I liked, but did not quite love, Tomi Adeyemi’s Children of Blood and Bone when I read it a couple of years ago. I am pleased and a little bit surprised to note that I stayed up much later than I wanted to last night to finish Children of Virtue and Vengeance, the sequel, and that in general I found it a much more satisfying read than the first book in the series. The first book suffered from what felt like (to me) too much recapping and too much YA-ness, for lack of a better word, and …

…well, this book is basically entirely about genocide, so, uh, it doesn’t feel nearly as YA as the previous book did. It follows the same characters, not all of whom are on the same side, and the general plot throughline of the book is you and all your friends and everyone like you should be dead vs no we shouldn’t vs a couple of people who think “you should all be dead” and “no we shouldn’t” are merely differences of opinion that can be sorted out through peace talks.

Hint: nah. And here’s the interesting thing, right? I read through some of the Goodreads reviews of this book, and there are some folks out there complaining about how some of the characters are occasionally not making the smartest of decisions, or sometimes they trust when they shouldn’t, or sometimes they’re inconsistent in how they handle things from one chapter to the next. And what’s weird about this is that those are strengths of the book for me.

These characters— every single POV character— are in enormously over their heads, and not a one of them has the slightest idea how to navigate the world they’ve found themselves in, and most of them are terrified through basically the entirety of the book, although they’re not always scared of the same things. And Children of Blood and Bone spent enough time setting up the relationships between the main characters that the fact that they’re reluctant to kill each other (while at the same time very much feeling like they might need to kill each other, to stop or win the war, depending on which character we’re talking about) that when they’re not always perfectly consistent from chapter to chapter it makes them feel like people, not like a list of character traits that the author didn’t bother to check before writing that particular chapter.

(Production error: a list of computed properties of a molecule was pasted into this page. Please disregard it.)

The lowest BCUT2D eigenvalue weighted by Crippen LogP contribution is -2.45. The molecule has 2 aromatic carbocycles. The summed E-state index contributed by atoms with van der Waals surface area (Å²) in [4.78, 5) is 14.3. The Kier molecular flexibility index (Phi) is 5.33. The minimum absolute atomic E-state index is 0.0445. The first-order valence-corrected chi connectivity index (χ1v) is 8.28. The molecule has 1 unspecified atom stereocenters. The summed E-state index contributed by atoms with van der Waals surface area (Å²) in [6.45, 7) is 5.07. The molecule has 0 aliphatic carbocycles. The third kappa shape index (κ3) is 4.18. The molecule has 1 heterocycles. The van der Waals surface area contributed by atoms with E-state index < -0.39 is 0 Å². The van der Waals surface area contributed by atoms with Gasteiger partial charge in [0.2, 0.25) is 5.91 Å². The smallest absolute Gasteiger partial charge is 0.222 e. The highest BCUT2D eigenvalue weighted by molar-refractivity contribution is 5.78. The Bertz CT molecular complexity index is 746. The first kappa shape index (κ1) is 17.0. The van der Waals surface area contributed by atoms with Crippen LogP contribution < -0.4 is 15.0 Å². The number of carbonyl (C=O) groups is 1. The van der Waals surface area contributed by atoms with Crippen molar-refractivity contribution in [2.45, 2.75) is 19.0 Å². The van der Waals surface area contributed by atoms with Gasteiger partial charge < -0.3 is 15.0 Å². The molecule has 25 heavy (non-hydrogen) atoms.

And if someone told me they didn’t like the book for precisely those reasons, I don’t know that I’d argue with them about it, but it definitely made the read more compelling for me. So adjust your expectations accordingly for how often my recommendations are in line with your own ideas about reading.

And then there’s the ending, which left me precisely suspended between “Oh, shit, that was awesome” and “Oh, fuck you, book” and I’m still kind of there? So we’ll see how Adeyemi pulls out of what she wrote herself into in the final book of the trilogy. I was looking forward to reading this, definitely, but my anticipation for the as-yet-untitled Book 3 is considerably higher than my anticipation for this one was. Check it out.

Two brief book #reviews

annihilationReviewlets, anyway.  I’ve had Jeff Vandermeer’s ANNIHILATION on my Kindle for what seems like forever– several months, at least, and I either got it at a scandalously low cost or actually for free.  One way or another, I don’t remember when I downloaded it, but I finally decided to start reading it the other day– mostly prompted by hearing some good things about the movie.